If there is one thing all faiths teach, it is that you can never write off anyone. The ones society damns are often the most blessed. Christ spent much of his time with tax collectors and prostitutes. Muhammad’s closest followers were slaves and the homeless. Religion teaches love. Terrorists teach hate. Terrorism knows no religion.

Whether it be 80 or 8,000 or 6 million. Human life is human life. As one holocaust survivor said, we should not focus on numbers. Rather, we should look at it as one life lost, then another, then another, then …


© Irfan Yusuf 2005

Islamic Ocean

I pray:
More depth
A theology of madness
I ask for no pen, no paper
No "I" or "You"
No prayer mat
Just skin
Porously chanting
In the name of
The oceanic

Thursday, August 11, 2005

for the month of Rajab

O He who administers and manages the wants of the needy;

(who) is aware of that which is hidden in the heart of the silent sufferers,
every problem receives Your attention and is settled.

O my Allah Your promises come true.

Your favours are many,

Your Mercy is extensive,

I beseech You to send blessings on Muhammad and on the family of Muhammad, and fulfil my desires in this world and in the world to come, verily You are able to do all things.

(Imam Ali bin Husayn Al Zaynal Aabideen (a.s.) used to recite this dua'a
in the month of Rajab)

A Belated Ragha'ib Prayer

I just read an article about the importance of the first Friday night of the Islamic month of Rajab. I read about how it is the Night of Wishes. I never knew this to be the case. I feel like I have missed out on God’s treasure.

I have numerous wishes in my life. Most have come true. I am back practising law. I am dabbling in writing and expect to have my first article published in a non-Australian newspaper (the NZ Herald) in the near future.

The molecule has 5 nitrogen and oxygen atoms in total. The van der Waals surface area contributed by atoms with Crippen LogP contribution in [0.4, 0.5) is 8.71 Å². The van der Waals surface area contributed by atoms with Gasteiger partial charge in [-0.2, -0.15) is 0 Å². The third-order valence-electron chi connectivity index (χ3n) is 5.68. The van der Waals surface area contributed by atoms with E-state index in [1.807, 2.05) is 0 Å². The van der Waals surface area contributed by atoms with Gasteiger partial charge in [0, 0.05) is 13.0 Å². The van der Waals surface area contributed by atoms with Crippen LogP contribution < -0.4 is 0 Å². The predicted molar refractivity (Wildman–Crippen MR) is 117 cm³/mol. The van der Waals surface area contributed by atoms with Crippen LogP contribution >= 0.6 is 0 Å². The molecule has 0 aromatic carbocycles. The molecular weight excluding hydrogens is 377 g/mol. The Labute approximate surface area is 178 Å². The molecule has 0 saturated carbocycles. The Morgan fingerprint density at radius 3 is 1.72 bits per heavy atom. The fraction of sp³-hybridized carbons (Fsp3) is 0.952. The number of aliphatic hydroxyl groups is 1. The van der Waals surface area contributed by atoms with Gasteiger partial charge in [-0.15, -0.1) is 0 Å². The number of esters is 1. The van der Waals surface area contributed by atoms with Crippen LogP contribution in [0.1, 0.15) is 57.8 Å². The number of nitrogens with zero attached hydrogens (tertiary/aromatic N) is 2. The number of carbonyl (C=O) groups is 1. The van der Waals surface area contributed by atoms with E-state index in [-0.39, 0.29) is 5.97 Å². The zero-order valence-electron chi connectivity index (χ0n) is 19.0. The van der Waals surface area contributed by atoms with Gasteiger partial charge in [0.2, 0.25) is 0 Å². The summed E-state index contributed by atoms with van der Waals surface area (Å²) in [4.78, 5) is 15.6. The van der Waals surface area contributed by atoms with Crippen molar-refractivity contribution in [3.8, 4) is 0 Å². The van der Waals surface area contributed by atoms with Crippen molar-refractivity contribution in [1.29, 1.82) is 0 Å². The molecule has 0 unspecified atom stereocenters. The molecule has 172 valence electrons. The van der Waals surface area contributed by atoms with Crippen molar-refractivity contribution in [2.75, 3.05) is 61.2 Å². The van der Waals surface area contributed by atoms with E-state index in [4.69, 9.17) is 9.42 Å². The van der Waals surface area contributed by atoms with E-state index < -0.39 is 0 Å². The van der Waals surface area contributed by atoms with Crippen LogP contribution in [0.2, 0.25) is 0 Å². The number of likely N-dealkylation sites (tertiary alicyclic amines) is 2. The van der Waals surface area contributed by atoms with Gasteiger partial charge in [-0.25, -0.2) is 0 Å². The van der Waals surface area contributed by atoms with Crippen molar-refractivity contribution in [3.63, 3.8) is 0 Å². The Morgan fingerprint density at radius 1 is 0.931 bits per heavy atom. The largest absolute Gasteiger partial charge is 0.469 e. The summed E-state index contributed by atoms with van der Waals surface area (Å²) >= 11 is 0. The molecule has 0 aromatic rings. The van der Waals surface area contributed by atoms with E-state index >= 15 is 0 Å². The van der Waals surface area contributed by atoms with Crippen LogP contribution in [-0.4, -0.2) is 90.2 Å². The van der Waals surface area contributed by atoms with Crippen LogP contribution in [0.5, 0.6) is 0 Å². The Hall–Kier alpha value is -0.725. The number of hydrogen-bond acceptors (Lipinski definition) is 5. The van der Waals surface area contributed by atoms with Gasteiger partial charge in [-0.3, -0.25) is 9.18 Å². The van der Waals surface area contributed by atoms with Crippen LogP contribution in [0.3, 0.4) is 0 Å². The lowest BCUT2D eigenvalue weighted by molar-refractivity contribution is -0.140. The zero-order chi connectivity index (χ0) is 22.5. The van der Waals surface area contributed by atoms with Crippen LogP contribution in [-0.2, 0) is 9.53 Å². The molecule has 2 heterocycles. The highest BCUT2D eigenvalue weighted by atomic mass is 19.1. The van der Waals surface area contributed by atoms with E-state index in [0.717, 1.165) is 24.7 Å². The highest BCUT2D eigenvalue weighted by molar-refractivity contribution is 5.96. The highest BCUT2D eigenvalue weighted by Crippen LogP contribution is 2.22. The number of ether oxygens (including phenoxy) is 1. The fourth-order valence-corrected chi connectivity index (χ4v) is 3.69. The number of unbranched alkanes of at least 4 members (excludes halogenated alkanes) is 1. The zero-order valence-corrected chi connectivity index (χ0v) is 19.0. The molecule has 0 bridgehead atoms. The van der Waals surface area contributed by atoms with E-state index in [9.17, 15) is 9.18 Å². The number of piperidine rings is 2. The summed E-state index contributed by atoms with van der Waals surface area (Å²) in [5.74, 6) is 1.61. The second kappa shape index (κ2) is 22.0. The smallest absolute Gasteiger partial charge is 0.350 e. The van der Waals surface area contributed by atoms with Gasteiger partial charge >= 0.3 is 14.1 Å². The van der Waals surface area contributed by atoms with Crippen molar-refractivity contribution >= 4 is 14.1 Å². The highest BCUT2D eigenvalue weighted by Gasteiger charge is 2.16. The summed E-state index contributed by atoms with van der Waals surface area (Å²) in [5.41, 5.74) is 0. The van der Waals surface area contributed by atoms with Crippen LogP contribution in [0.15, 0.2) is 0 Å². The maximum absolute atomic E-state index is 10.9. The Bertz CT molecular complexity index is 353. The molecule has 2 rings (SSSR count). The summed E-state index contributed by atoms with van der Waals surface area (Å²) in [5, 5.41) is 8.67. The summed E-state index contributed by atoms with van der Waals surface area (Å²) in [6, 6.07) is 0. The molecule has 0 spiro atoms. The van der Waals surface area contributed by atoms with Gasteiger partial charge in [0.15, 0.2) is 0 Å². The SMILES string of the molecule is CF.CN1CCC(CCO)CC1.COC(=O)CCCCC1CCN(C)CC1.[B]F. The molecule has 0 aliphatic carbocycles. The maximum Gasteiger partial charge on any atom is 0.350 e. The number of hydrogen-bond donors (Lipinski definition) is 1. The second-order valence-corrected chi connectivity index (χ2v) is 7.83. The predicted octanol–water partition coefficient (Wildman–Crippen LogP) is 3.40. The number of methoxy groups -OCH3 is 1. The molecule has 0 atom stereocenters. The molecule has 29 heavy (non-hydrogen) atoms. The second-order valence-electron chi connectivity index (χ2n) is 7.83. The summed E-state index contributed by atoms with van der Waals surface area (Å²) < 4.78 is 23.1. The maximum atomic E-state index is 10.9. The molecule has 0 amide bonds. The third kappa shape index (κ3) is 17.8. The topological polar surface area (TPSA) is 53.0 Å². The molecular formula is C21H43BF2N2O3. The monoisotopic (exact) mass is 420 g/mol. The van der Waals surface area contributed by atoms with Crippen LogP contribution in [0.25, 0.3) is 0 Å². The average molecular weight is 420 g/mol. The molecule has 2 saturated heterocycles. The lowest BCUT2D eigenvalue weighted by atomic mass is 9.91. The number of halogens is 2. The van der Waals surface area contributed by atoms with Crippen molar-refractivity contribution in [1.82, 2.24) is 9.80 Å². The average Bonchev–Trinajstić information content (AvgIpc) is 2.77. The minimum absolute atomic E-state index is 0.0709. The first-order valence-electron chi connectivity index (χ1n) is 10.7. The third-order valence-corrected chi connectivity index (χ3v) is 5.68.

But I have one wish remaining. I wish she would ring me.

She came into my life in the same manner as a thief might appear in my living room. Totally unexpectedly.

I went to her to seek advice about someone else. She was my mentor, my teacher, my adviser. She quickly became my friend. We learnt about each other, and I became her adviser. She yearned for a heritage she felt had been lost. I yearned for someone to listen to me and someone to laugh and be silly with.

I went to her to learn about another. When my life declared that other emotionally redundant, I still wanted to be friends with my new friend.

Then I started to fall for her. It was awkward for both of us. What made things for better and for worse was that she was falling for me. She felt the time just wasn’t right. She was sorting out her Rumi syndrome. She was hibernating from life and sleeping in a cave of depression and memories. She was hiding away in Christ’s tomb and the stone had been rolled to cover the opening.

Ahmed Deedat once asked the question: “Who moved the stone?” In the case of her self-imposed purgatory, our love was slowly chiselling away at the stone.

So we made an agreement. I would go away and hang out with every female on the planet. I would date everyone I met. I would see if I could forget about her. She would try and sort things out in her life. We would adjourn the hearing in cupid’s court for a few months.

But this was no cupid situation. This was a case of Rumi and Shums. But in this case, Shums-i-Tabrizi became Shums-i-Kiwi. And the Aussie Rumi was missing and yearning for Shums-i-Kiwi badly.

I would think about her. I created a private blog (if there was ever such a thing) and imagined writing to her. I prayed for her. I yearned for her. And every female I met during this time could tell that I was treating them like the wrong answers in a multiple-choice examination. By a process of elimination, I was reaching her.